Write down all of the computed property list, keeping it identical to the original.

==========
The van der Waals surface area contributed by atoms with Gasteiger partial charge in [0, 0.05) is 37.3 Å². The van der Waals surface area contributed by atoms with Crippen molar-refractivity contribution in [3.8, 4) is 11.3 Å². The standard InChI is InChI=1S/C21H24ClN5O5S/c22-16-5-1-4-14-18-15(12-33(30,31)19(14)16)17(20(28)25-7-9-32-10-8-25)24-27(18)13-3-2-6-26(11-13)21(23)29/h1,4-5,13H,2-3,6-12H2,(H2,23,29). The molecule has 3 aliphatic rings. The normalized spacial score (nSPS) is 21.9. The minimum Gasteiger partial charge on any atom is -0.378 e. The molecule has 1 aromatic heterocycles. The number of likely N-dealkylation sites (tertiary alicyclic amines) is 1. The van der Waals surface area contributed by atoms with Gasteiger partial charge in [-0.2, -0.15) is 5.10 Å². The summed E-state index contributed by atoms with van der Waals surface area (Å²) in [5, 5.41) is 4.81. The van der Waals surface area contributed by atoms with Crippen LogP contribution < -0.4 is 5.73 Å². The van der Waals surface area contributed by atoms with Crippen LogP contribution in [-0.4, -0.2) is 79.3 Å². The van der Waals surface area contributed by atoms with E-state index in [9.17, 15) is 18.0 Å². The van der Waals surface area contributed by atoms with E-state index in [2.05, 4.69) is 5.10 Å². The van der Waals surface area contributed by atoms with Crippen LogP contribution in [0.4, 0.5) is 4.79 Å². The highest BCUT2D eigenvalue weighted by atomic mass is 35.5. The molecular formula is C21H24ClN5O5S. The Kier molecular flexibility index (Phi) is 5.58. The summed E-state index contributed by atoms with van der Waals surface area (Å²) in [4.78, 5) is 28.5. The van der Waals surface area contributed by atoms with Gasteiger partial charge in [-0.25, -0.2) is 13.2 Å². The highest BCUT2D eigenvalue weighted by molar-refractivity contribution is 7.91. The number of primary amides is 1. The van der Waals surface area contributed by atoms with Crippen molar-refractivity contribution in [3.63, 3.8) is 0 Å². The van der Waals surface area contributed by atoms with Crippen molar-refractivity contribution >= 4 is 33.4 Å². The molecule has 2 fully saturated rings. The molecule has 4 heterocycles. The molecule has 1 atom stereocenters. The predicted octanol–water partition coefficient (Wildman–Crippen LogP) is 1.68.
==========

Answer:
The van der Waals surface area contributed by atoms with Gasteiger partial charge in [0, 0.05) is 37.3 Å². The van der Waals surface area contributed by atoms with Crippen molar-refractivity contribution in [3.8, 4) is 11.3 Å². The standard InChI is InChI=1S/C21H24ClN5O5S/c22-16-5-1-4-14-18-15(12-33(30,31)19(14)16)17(20(28)25-7-9-32-10-8-25)24-27(18)13-3-2-6-26(11-13)21(23)29/h1,4-5,13H,2-3,6-12H2,(H2,23,29). The molecule has 3 aliphatic rings. The normalized spacial score (nSPS) is 21.9. The minimum Gasteiger partial charge on any atom is -0.378 e. The molecule has 1 aromatic heterocycles. The number of likely N-dealkylation sites (tertiary alicyclic amines) is 1. The van der Waals surface area contributed by atoms with Gasteiger partial charge in [-0.2, -0.15) is 5.10 Å². The summed E-state index contributed by atoms with van der Waals surface area (Å²) in [5, 5.41) is 4.81. The van der Waals surface area contributed by atoms with Crippen LogP contribution < -0.4 is 5.73 Å². The van der Waals surface area contributed by atoms with Crippen LogP contribution in [-0.4, -0.2) is 79.3 Å². The van der Waals surface area contributed by atoms with E-state index in [9.17, 15) is 18.0 Å². The van der Waals surface area contributed by atoms with E-state index in [2.05, 4.69) is 5.10 Å². The van der Waals surface area contributed by atoms with Crippen LogP contribution in [0.4, 0.5) is 4.79 Å². The highest BCUT2D eigenvalue weighted by atomic mass is 35.5. The molecular formula is C21H24ClN5O5S. The Kier molecular flexibility index (Phi) is 5.58. The summed E-state index contributed by atoms with van der Waals surface area (Å²) in [4.78, 5) is 28.5. The van der Waals surface area contributed by atoms with Gasteiger partial charge in [-0.25, -0.2) is 13.2 Å². The highest BCUT2D eigenvalue weighted by molar-refractivity contribution is 7.91. The number of primary amides is 1. The van der Waals surface area contributed by atoms with Crippen molar-refractivity contribution in [3.63, 3.8) is 0 Å². The van der Waals surface area contributed by atoms with Crippen molar-refractivity contribution >= 4 is 33.4 Å². The molecule has 2 fully saturated rings. The molecule has 4 heterocycles. The molecule has 1 atom stereocenters. The predicted octanol–water partition coefficient (Wildman–Crippen LogP) is 1.68.